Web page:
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Topics: Benefits Realization, Consulting, Ethics and Organizational Culture
Profitable Lessons to be Learned from Non-Profits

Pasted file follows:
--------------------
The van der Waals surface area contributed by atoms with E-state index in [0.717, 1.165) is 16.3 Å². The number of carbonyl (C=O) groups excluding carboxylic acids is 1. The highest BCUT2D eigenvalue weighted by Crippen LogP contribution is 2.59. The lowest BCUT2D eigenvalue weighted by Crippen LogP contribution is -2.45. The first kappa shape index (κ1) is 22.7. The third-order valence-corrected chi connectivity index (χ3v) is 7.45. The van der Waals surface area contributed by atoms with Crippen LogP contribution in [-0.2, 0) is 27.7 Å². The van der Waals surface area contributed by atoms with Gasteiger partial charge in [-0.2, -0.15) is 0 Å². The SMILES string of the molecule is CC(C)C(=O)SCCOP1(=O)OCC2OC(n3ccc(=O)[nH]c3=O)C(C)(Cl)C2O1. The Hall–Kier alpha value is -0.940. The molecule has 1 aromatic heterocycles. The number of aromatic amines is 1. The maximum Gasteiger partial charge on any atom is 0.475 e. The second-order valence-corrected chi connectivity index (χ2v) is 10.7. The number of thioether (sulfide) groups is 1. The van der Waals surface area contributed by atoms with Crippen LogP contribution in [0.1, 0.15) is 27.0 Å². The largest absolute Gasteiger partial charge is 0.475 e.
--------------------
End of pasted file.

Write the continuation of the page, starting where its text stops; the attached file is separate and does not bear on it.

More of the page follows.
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Over the years, I have had the unique privilege and pleasure of being involved in several charitable organisations. I’ve found a few parallels with profit-based businesses. Voluntary organisations are not often thought of as competing in the same marketplace as profit-based companies. But they still have goals to achieve, deadlines to meet, and people to manage – many of whom have moved from or are still involved in a profit-making organisation for their regular day job). Attracting and retaining top talent through ethics Employees who work for an organisation with high ethical standards, profit or voluntary, are much more likely to stay. Keeping up standards doesn’t just help with staff retention though. The door to a higher quality pool of talent can be quickly opened through word of mouth. Not only that, it’s good for business. Timing is everything In a crisis, logistics and communication need to be in place, tested, and working well before supplies can be distributed. The same principle applies to a private sector company with training, supply, and delivery. Anticipating and planning – whether it’s a disaster response, a new service offering from a major competitor, or your own project – is critical to be agile in the market. Agile. I love that word. Describes nimbleness, flexibility and quick reactions. Firm-footed decisions. Establishing (and maintaining) credibility Credibility can be incredibly hard to create. Even if what you are doing is entirely genuine. And it's all so easy to lose. Trust needs to be built up with all stakeholders – the supply chain, the customer base, and the employees. Operating with an ethically sound mindset has extensive marketing and public relations potential, which can relate to tangibly pleasing differences to the bottom line. “Free” can be the most expensive. Volunteers are great. Really great. But they need training, they need mentoring, and they need motivating. They are employment laws that effect even volunteers. They can really mess up a project, they can damage your brand, leave you utterly in the lurch, or act in a racist or sexist manner, just like employed staff – but with one significant difference: less accountability. Volunteers must be managed, motivated, and appropriately trained. Passion motivates Volunteers are driven by the love of their chosen cause. Why can’t some profit-making businesses recreate that same passion in their employees? The company will be grown by an entirely different approach – from the heart rather than just to working to gain their monthly pay-cheque. This passion needs to be captured and translated into the services offered by the profit-making organisation, and communicate that enthusiasm clearly to their stakeholders. Get sincerely evangelical about your products or services and see them as solving a genuine pain in your customers’ lives. The passion will infect, spread and inspire those around you like wildfire. Trust your people One senior voluntary executive noted that employed staff and volunteers who feel trusted perform better. This is even truer in industry. Employees who feel a sense of trust and confidence of their superiors have improved customer service and sales records over employees who don’t. When does management know when a volunteer or employee is ready to be trusted with critical, highly sensitive or confidential work? While there are several universally approved best practices, there are three general principles: build up responsibility incrementally and gradually, having clear and measurable goals, and perhaps most importantly, try to build “peer trust” or “horizontal trust” between employees and volunteers. In conclusion Regardless of business size and structure, management can learn from the voluntary world by delivering the right service at the right time. They can grow their businesses by carefully tending their reputation, and establishing and maintaining a proven track record of thoroughly delivering on their promises and behaving responsibly. A good manager will also learn that cultivating a trusted workforce isn’t giving up control but a way of making sure that you never feel the need to do everything yourself. The companies that last the longest in this hard economic environment focus on more than merely doing business inexpensively: They sincerely believe in their products and services and their staff.


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